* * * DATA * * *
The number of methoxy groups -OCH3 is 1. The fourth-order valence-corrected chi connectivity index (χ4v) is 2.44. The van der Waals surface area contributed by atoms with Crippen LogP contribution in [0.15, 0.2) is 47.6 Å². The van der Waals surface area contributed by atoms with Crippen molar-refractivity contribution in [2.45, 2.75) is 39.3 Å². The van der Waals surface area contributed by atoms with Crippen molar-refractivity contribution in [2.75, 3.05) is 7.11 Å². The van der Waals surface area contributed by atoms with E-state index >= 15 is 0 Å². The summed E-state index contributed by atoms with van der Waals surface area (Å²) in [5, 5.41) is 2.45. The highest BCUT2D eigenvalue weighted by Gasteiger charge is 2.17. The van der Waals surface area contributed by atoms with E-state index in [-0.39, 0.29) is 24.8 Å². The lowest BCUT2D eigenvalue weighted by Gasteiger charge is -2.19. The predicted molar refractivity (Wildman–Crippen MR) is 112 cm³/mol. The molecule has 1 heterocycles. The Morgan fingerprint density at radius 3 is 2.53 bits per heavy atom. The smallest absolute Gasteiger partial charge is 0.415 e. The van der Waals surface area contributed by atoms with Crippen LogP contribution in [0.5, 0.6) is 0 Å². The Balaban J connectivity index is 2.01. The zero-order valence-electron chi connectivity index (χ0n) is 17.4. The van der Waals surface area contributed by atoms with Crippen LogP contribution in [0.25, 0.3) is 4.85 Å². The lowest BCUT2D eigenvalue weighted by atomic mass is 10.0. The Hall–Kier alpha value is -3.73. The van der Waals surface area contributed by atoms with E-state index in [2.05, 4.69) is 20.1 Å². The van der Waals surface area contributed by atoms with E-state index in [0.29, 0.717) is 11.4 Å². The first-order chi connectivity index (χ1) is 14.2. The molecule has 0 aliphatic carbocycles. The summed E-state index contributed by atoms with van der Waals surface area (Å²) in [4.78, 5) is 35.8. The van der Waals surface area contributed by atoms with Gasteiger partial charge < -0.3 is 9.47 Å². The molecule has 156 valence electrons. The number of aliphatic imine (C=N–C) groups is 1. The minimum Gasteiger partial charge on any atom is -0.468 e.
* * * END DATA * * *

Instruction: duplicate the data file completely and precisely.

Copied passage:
The number of methoxy groups -OCH3 is 1. The fourth-order valence-corrected chi connectivity index (χ4v) is 2.44. The van der Waals surface area contributed by atoms with Crippen LogP contribution in [0.15, 0.2) is 47.6 Å². The van der Waals surface area contributed by atoms with Crippen molar-refractivity contribution in [2.45, 2.75) is 39.3 Å². The van der Waals surface area contributed by atoms with Crippen molar-refractivity contribution in [2.75, 3.05) is 7.11 Å². The van der Waals surface area contributed by atoms with E-state index >= 15 is 0 Å². The summed E-state index contributed by atoms with van der Waals surface area (Å²) in [5, 5.41) is 2.45. The highest BCUT2D eigenvalue weighted by Gasteiger charge is 2.17. The van der Waals surface area contributed by atoms with E-state index in [-0.39, 0.29) is 24.8 Å². The lowest BCUT2D eigenvalue weighted by Gasteiger charge is -2.19. The predicted molar refractivity (Wildman–Crippen MR) is 112 cm³/mol. The molecule has 1 heterocycles. The Morgan fingerprint density at radius 3 is 2.53 bits per heavy atom. The smallest absolute Gasteiger partial charge is 0.415 e. The van der Waals surface area contributed by atoms with Crippen LogP contribution in [0.5, 0.6) is 0 Å². The Balaban J connectivity index is 2.01. The zero-order valence-electron chi connectivity index (χ0n) is 17.4. The van der Waals surface area contributed by atoms with Crippen LogP contribution in [0.25, 0.3) is 4.85 Å². The lowest BCUT2D eigenvalue weighted by atomic mass is 10.0. The Hall–Kier alpha value is -3.73. The van der Waals surface area contributed by atoms with E-state index in [2.05, 4.69) is 20.1 Å². The van der Waals surface area contributed by atoms with E-state index in [0.29, 0.717) is 11.4 Å². The first-order chi connectivity index (χ1) is 14.2. The molecule has 0 aliphatic carbocycles. The summed E-state index contributed by atoms with van der Waals surface area (Å²) in [4.78, 5) is 35.8. The van der Waals surface area contributed by atoms with Gasteiger partial charge < -0.3 is 9.47 Å². The molecule has 156 valence electrons. The number of aliphatic imine (C=N–C) groups is 1. The minimum Gasteiger partial charge on any atom is -0.468 e.